There is no end in sight to the woes bedeviling the ill-fated Bamangwato Concessions Limited (BCL) Group.
As he questions Polaris II strategy price tag, BCL liquidator Nigel Dixon-Warren says the mine disregarded proper accounting procedures.
To this end, Dixon-Warren painstakingly continues to investigate the financial expenditure by the collapsed mine on both joint ventures and joint venture agreements.
The 2018 Tenth Status report to creditors of both BCL and Tati Nickel Mining Company says it has become clear that “proper accounting procedures were not followed” when the mine entered into those agreements.
Added to this, the report says “it is still not known” what the total financial expenditure of the Polaris II strategy was. The botched BCL Polaris II initiative was meant to diversify and extend the life of the mine beyond 2020.
This would have seen the smelter at BCL continuing to smelt mineral ore from Selebi-Phikwe and other mines such as Tati Nickel as well as smelting ore from other mines in Africa and Europe.
According to the report, work is reportedly on-going in order to dispose of the interests BCL held in the joint venture companies and joint venture agreements.
This includes two joint venture agreements and all companies listed as being subsidiaries in the corporate structure aside from Pula Steel Casting and Manufacturing and Bamangwato Concessions Proprietary Limited (BCLI).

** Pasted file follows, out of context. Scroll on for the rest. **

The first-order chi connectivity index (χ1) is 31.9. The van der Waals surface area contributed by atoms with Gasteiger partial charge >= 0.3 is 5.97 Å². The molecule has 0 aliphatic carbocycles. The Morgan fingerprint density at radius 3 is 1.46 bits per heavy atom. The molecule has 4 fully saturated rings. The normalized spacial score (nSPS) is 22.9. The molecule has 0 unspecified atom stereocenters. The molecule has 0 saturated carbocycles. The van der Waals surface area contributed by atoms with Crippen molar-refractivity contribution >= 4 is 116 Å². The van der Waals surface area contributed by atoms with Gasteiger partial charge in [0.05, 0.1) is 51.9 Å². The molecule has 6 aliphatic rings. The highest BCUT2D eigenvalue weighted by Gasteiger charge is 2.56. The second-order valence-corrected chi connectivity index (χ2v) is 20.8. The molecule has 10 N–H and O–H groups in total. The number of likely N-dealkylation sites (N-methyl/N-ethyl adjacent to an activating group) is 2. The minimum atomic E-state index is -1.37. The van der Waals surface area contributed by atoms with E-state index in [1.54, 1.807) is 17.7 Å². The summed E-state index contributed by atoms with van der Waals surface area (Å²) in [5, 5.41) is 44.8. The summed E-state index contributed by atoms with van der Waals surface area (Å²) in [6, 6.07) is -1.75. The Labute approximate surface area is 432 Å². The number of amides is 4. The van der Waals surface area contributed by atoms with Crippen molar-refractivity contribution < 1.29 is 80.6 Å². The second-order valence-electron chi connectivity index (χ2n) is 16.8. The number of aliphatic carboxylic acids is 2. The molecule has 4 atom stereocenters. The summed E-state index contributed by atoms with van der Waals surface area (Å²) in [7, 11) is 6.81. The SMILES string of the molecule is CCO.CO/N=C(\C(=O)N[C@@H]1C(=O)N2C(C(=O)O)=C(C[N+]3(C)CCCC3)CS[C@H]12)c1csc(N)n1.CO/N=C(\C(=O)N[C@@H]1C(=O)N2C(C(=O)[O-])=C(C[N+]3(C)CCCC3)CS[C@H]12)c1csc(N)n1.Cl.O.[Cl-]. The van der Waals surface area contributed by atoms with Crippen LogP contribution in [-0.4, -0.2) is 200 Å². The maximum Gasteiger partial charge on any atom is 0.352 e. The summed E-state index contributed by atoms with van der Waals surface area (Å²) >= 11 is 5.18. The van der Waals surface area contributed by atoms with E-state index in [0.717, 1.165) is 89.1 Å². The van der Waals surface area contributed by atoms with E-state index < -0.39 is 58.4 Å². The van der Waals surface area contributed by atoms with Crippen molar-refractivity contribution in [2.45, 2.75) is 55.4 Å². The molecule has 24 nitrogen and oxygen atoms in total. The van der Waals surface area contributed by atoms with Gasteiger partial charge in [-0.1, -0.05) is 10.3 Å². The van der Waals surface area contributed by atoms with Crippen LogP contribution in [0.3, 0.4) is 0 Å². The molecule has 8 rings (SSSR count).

“Tati has considerably assessed tax losses of P1,6 billion as at 31st December 2018 which would be available to be offset against future taxable income in the event that the entire issued share capital of Tati is acquired by a third party,” reads the report in part.
Furthermore, it is stated that the detailed analysis and reconstruction of records will only be concluded in 2019. Added to this, the expenditure is expected to range between P150 and P200 million – it could significantly be more the report says.
“There are a number of transactions which need to be investigated in much greater detail. In the meantime, the technical analysis of the data is also on-going,” the report signed by Liquidator Nigel Dixon-Warren further reads.
It is stated in the report that it is clear from the analysis being done that “BCL was not focused on its core business in entering into many of the joint ventures.”
Also it is unclear what investment strategy, if any, was followed by BCL in undertaking these joint ventures (and this includes the investment into Pula Steel) or the selection of joint venture partners.
Dixon-Warren stated in the report that this is a matter to be further investigated as to whether there was any misfeasance. He however stated that the intention is to prepare technical information memoranda for each of the joint ventures, as applicable which will be made available to third parties to solicit offers for the shareholding or interest subject to any pre-emptive rights of the other shareholders.
“The process of developing the technical information memoranda is well underway. This will be reported on in more detail in the report to the creditors to be issued in advance of the reconvened second meeting,” reads the report.
Stated in the report is that the liquidator of Pula Steel has commenced a process to dispose of the assets of Pula Steel as a going concern to a party interested in restarting the plant. Added to this is that the outcome of this process is not yet known. As such the potential return on the claim BCL has against the estate of P65 million is not yet known.